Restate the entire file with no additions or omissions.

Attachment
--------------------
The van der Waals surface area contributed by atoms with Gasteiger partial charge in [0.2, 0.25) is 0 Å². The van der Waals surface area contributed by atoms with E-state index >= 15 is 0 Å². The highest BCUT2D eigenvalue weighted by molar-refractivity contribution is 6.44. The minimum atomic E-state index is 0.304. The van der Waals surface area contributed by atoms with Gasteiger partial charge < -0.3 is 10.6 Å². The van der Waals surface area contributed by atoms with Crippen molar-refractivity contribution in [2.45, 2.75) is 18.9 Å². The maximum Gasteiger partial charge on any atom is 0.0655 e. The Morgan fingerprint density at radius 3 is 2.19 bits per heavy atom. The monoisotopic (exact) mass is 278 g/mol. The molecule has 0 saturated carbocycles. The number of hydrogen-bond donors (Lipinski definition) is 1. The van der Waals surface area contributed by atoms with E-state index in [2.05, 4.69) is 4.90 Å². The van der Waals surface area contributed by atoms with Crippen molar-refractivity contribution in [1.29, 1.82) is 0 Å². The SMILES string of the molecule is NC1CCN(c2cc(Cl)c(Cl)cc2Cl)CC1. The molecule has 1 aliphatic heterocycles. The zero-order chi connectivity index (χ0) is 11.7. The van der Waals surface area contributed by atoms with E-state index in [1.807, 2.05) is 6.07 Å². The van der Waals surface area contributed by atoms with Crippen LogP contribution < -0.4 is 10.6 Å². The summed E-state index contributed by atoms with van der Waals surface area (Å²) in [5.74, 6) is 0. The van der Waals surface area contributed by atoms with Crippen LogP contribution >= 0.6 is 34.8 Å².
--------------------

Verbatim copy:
The van der Waals surface area contributed by atoms with Gasteiger partial charge in [0.2, 0.25) is 0 Å². The van der Waals surface area contributed by atoms with E-state index >= 15 is 0 Å². The highest BCUT2D eigenvalue weighted by molar-refractivity contribution is 6.44. The minimum atomic E-state index is 0.304. The van der Waals surface area contributed by atoms with Gasteiger partial charge < -0.3 is 10.6 Å². The van der Waals surface area contributed by atoms with Crippen molar-refractivity contribution in [2.45, 2.75) is 18.9 Å². The maximum Gasteiger partial charge on any atom is 0.0655 e. The Morgan fingerprint density at radius 3 is 2.19 bits per heavy atom. The monoisotopic (exact) mass is 278 g/mol. The molecule has 0 saturated carbocycles. The number of hydrogen-bond donors (Lipinski definition) is 1. The van der Waals surface area contributed by atoms with E-state index in [2.05, 4.69) is 4.90 Å². The van der Waals surface area contributed by atoms with Crippen molar-refractivity contribution in [1.29, 1.82) is 0 Å². The SMILES string of the molecule is NC1CCN(c2cc(Cl)c(Cl)cc2Cl)CC1. The molecule has 1 aliphatic heterocycles. The zero-order chi connectivity index (χ0) is 11.7. The van der Waals surface area contributed by atoms with E-state index in [1.807, 2.05) is 6.07 Å². The van der Waals surface area contributed by atoms with Crippen LogP contribution < -0.4 is 10.6 Å². The summed E-state index contributed by atoms with van der Waals surface area (Å²) in [5.74, 6) is 0. The van der Waals surface area contributed by atoms with Crippen LogP contribution >= 0.6 is 34.8 Å².